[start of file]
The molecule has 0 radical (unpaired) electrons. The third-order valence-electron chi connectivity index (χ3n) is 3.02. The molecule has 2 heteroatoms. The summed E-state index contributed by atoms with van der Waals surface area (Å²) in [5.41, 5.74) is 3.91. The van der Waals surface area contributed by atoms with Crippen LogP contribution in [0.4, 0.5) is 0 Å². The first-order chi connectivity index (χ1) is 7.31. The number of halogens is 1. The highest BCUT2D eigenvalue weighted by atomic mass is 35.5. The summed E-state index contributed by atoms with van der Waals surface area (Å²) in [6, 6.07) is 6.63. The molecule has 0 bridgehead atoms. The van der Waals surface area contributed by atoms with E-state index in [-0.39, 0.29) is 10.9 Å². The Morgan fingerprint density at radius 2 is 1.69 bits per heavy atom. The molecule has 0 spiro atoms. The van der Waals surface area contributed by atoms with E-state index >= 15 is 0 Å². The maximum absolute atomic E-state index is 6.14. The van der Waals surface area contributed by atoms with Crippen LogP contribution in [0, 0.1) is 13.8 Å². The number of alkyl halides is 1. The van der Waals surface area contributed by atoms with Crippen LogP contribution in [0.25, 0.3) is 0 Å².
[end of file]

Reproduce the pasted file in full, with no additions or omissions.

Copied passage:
The molecule has 0 radical (unpaired) electrons. The third-order valence-electron chi connectivity index (χ3n) is 3.02. The molecule has 2 heteroatoms. The summed E-state index contributed by atoms with van der Waals surface area (Å²) in [5.41, 5.74) is 3.91. The van der Waals surface area contributed by atoms with Crippen LogP contribution in [0.4, 0.5) is 0 Å². The first-order chi connectivity index (χ1) is 7.31. The number of halogens is 1. The highest BCUT2D eigenvalue weighted by atomic mass is 35.5. The summed E-state index contributed by atoms with van der Waals surface area (Å²) in [6, 6.07) is 6.63. The molecule has 0 bridgehead atoms. The van der Waals surface area contributed by atoms with E-state index in [-0.39, 0.29) is 10.9 Å². The Morgan fingerprint density at radius 2 is 1.69 bits per heavy atom. The molecule has 0 spiro atoms. The van der Waals surface area contributed by atoms with E-state index >= 15 is 0 Å². The maximum absolute atomic E-state index is 6.14. The van der Waals surface area contributed by atoms with Crippen LogP contribution in [0, 0.1) is 13.8 Å². The number of alkyl halides is 1. The van der Waals surface area contributed by atoms with Crippen LogP contribution in [0.25, 0.3) is 0 Å².